If We Don’t Know about Racism, Maybe it’s Our Own Fault

The Public Defender broke the news: the DA was dismissing the charges against my friend. We were seated in his office, a small, square space with a desk and chair and not much else. I was there in my year-long wade through racism and incompetence in support of my friend. A white woman had claimed—three months after the fact—he had stolen her purse. Now, two days before trial, Shelby County District Attorney Amy Weirich was dismissing the charges.

What I mostly remember about the PD’s office is wood: wood desk, wood chair, wood walls. I was as astonished as that smooth-faced wood when the PD told me the reason for the dismissal. The white woman’s original description of the attacker bore no relation to my very distinctive-looking friend except they were both Black men.

Don’t think I didn’t vent my outrage to the PD, who was not the culprit—he’d taken over the file only as the case neared trial. As I was leaving, I flat out said, “This wouldn’t have happened if he hadn’t been poor.”

The PD walked me to the door. I was in the hallway when he stuck his head around the doorjamb. “And Black,” he added.

The PD was Black. I’m white. We had been communicating by email, by phone, by my visiting his office at 201 Poplar. But he only felt comfortable coming out with this pronouncement, almost as an afterthought, when I was literally gone from the meeting.

I think of this when white folks complain about someone “playing the race card.” These white folks believe they have never personally been in a racist situation. So how can it exist, particularly on a systemic level? Thing is, no one’s going to tell you that a situation is racist—much less that your actions are racist—if they don’t half-way believe you won’t bite their head off.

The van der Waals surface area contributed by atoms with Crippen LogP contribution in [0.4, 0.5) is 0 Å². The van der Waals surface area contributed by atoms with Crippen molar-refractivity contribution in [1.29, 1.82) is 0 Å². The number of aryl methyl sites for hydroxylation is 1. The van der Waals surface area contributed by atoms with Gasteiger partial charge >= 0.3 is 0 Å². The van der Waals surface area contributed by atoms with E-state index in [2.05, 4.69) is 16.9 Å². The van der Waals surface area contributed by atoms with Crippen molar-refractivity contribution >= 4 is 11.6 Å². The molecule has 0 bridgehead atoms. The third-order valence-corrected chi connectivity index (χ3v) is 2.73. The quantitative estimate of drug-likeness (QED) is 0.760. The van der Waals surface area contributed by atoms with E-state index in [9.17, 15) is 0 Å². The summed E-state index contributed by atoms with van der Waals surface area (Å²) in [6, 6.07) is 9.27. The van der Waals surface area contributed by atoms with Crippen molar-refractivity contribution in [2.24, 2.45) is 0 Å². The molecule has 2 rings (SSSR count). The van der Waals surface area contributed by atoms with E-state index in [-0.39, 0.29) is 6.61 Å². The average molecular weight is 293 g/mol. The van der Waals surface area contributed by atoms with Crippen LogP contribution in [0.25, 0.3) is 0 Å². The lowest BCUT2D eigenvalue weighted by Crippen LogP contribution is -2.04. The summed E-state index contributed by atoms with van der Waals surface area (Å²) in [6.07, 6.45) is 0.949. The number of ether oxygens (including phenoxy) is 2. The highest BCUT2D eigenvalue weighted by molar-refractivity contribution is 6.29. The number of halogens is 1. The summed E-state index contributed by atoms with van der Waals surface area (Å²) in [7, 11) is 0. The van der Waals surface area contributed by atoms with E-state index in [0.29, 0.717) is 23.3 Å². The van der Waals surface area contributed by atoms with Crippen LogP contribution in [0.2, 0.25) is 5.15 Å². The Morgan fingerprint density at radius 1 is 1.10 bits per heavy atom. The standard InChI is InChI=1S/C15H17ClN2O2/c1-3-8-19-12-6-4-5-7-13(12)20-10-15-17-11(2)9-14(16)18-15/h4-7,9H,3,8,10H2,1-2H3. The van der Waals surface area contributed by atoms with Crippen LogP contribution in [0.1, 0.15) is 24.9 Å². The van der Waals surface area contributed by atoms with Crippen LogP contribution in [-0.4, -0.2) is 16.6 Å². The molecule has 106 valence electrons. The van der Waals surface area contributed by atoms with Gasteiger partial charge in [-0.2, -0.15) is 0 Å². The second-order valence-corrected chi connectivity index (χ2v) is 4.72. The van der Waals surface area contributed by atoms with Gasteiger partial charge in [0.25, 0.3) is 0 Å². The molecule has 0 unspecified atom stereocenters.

Black folks bringing up race to a white person is a landmine. It’s hard to know how the white person will react—silence, a mild denial, sulky offense, or an explosion. That’s just the immediate reaction. The longterm ones can include lost friendships. Delayed passive-aggressive behavior. Loud and widespread complaints, and simmering resentment that never seems to extinguish.

So if no one’s telling you about the racism of situations—or your behavior—it’s probably because they have concluded it’s not safe to tell you. They cannot trust you to react well.

And by you, I mean us. Did my “outrage” signal to the PD that I thought this situation was an anomaly? That my white feelings were paramount? That my year-long involvement was white crusader action, not true caring about my friend? Was he uncomfortable talking race even in this situation because I hadn’t named it to him?

If we don’t want to accept this, we can conclude we’ve simply never been in a racist situation with African Americans…but that’s a really hard position to take unless you’ve been raised in a cave and lived under a rock ever since.

Instead, I have a radical suggestion. If you are white like me, when interacting with African Americans, let’s be aware that the person in front of us has probably had a terrible racist experience with a white person. Perhaps when they were a child. Perhaps last week or that very morning. And yet, they are still interacting with us. That is grace given, and we should be grateful for receiving it.

American racism, mass incarceration, racism, Racism in America, racist justice system, talking about race

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